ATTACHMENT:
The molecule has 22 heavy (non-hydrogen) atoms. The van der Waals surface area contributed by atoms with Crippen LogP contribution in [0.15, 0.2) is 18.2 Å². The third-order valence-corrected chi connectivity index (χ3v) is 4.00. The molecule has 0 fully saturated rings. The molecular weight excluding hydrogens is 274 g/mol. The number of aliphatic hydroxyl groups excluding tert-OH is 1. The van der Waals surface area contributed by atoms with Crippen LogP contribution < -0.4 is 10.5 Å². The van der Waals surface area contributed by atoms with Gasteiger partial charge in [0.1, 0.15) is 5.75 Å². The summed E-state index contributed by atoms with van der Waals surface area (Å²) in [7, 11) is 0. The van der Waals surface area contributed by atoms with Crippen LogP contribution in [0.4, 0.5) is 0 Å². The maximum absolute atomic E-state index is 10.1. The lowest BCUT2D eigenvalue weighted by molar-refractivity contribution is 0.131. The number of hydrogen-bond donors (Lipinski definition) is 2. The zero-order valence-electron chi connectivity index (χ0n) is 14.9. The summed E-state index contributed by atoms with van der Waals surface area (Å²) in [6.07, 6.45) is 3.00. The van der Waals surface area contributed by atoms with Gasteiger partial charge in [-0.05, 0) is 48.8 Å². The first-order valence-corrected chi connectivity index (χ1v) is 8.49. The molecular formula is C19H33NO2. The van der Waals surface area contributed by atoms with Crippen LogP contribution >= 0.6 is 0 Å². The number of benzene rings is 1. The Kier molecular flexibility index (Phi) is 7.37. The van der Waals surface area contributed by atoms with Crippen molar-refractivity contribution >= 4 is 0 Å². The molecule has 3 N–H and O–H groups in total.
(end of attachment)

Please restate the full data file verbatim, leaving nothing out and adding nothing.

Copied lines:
The molecule has 22 heavy (non-hydrogen) atoms. The van der Waals surface area contributed by atoms with Crippen LogP contribution in [0.15, 0.2) is 18.2 Å². The third-order valence-corrected chi connectivity index (χ3v) is 4.00. The molecule has 0 fully saturated rings. The molecular weight excluding hydrogens is 274 g/mol. The number of aliphatic hydroxyl groups excluding tert-OH is 1. The van der Waals surface area contributed by atoms with Crippen LogP contribution < -0.4 is 10.5 Å². The van der Waals surface area contributed by atoms with Gasteiger partial charge in [0.1, 0.15) is 5.75 Å². The summed E-state index contributed by atoms with van der Waals surface area (Å²) in [7, 11) is 0. The van der Waals surface area contributed by atoms with Crippen LogP contribution in [0.4, 0.5) is 0 Å². The maximum absolute atomic E-state index is 10.1. The lowest BCUT2D eigenvalue weighted by molar-refractivity contribution is 0.131. The number of hydrogen-bond donors (Lipinski definition) is 2. The zero-order valence-electron chi connectivity index (χ0n) is 14.9. The summed E-state index contributed by atoms with van der Waals surface area (Å²) in [6.07, 6.45) is 3.00. The van der Waals surface area contributed by atoms with Gasteiger partial charge in [-0.05, 0) is 48.8 Å². The first-order valence-corrected chi connectivity index (χ1v) is 8.49. The molecular formula is C19H33NO2. The van der Waals surface area contributed by atoms with Crippen LogP contribution >= 0.6 is 0 Å². The number of benzene rings is 1. The Kier molecular flexibility index (Phi) is 7.37. The van der Waals surface area contributed by atoms with Crippen molar-refractivity contribution >= 4 is 0 Å². The molecule has 3 N–H and O–H groups in total.